Insurance as a tool to manage risks

The true nature of insurance is often confused. The word “insurance” is sometimes applied to a fund that is built up to cover uncertain losses. For example, a specialty store that trades seasonal products must raise its price early in the season to build a fund to cover the possibility of a loss at the end of the season, when the price must be lowered to clear the market. . Likewise, life insurance quotes take into account the price the policy would cost after collecting premiums from other policyholders.

This way of covering a risk is not insurance. Forming insurance requires more than just the accumulation of funds to absorb uncertain losses. A transfer of risk is sometimes referred to as insurance. A store that sells television sets promises to service the set for free for a year and replace the picture tube if the television’s glory proves too much for its delicate wiring. The seller may refer to this agreement as an “insurance policy.” It is true that it is a transfer of risk, but it is not insurance.

An adequate definition of insurance should include both fund building or risk transfer and a combination of a large number of separate, independent exposures to loss. Only then will there be real insurance. Insurance can be defined as a social tool to reduce risk by combining a sufficient number of exposure units to make the loss predictable.

The predictable loss is then shared proportionally by everyone in the combination. Not only is the uncertainty reduced, but the losses are shared. These are the most important things about insurance. A man who owns 10,000 small homes, widely distributed, is in almost the same position from an insurance standpoint as an insurance company with 10,000 policyholders each owning a small home.

The former case may be a subject for self-insurance, while the latter is a commercial insurance. From the point of view of the individual insured, insurance is a means of replacing a small, final loss with a large but uncertain loss under an arrangement whereby the fortunate who escape loss will help the unfortunate few. compensate those who suffer loss.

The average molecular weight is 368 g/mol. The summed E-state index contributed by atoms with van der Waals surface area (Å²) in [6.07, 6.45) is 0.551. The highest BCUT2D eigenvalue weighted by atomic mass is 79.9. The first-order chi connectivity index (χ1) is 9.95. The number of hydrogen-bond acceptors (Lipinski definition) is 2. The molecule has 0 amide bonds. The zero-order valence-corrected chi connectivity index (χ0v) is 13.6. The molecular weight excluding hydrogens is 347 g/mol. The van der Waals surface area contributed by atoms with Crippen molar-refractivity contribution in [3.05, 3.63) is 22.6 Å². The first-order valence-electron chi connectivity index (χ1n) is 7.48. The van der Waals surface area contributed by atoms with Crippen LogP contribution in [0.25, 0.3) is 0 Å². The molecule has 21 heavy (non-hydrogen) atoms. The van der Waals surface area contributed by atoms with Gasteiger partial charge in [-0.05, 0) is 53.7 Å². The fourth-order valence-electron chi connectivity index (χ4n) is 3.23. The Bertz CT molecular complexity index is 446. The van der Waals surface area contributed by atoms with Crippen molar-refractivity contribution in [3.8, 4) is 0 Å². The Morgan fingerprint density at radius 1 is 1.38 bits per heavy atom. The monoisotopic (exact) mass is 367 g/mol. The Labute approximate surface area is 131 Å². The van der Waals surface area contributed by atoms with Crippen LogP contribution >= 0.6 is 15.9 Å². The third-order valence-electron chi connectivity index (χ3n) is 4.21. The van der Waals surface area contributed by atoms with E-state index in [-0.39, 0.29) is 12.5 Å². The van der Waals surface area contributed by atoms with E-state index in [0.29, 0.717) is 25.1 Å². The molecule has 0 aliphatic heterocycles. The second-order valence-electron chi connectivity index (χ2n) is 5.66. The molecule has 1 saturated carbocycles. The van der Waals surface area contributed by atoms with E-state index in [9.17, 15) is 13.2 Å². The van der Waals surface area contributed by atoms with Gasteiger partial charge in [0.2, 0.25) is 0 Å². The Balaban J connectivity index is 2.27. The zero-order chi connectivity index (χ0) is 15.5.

The law of large numbers

Again, insurance reduces the risk. Paying premiums for homeowners insurance reduces the likelihood of a person losing their home. At first glance, it may seem strange that a combination of individual risks would lead to risk reduction. The principle that explains this phenomenon is called the “law of large numbers” in mathematics. It is sometimes loosely referred to as the “law of means” or the “law of probability.” Actually, it’s only part of the subject of probability. The latter is not a law at all, but just a branch of mathematics.

In the seventeenth century, European mathematicians constructed crude mortality tables. From these studies, they found that the percentage of males and females among the births of each year tended to a certain constant everywhere if sufficient numbers of births were tabulated. In the nineteenth century, Simeon Denis Poisson called this principle the ‘law of large numbers’.

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This law is based on the regularity of the occurrence of events, so that what appears random in the individual happening simply appears so because of insufficient or incomplete knowledge of what is expected to happen. For all practical purposes, the law of large numbers can be expressed as follows:

The greater the number of shots, the closer the actual results obtained will be to the likely result expected from an infinite number of shots. This means that if you flip a coin a sufficient number of times, the results of your trials approach half a head and half a tail, the theoretical probability of flipping the coin an infinite number of times.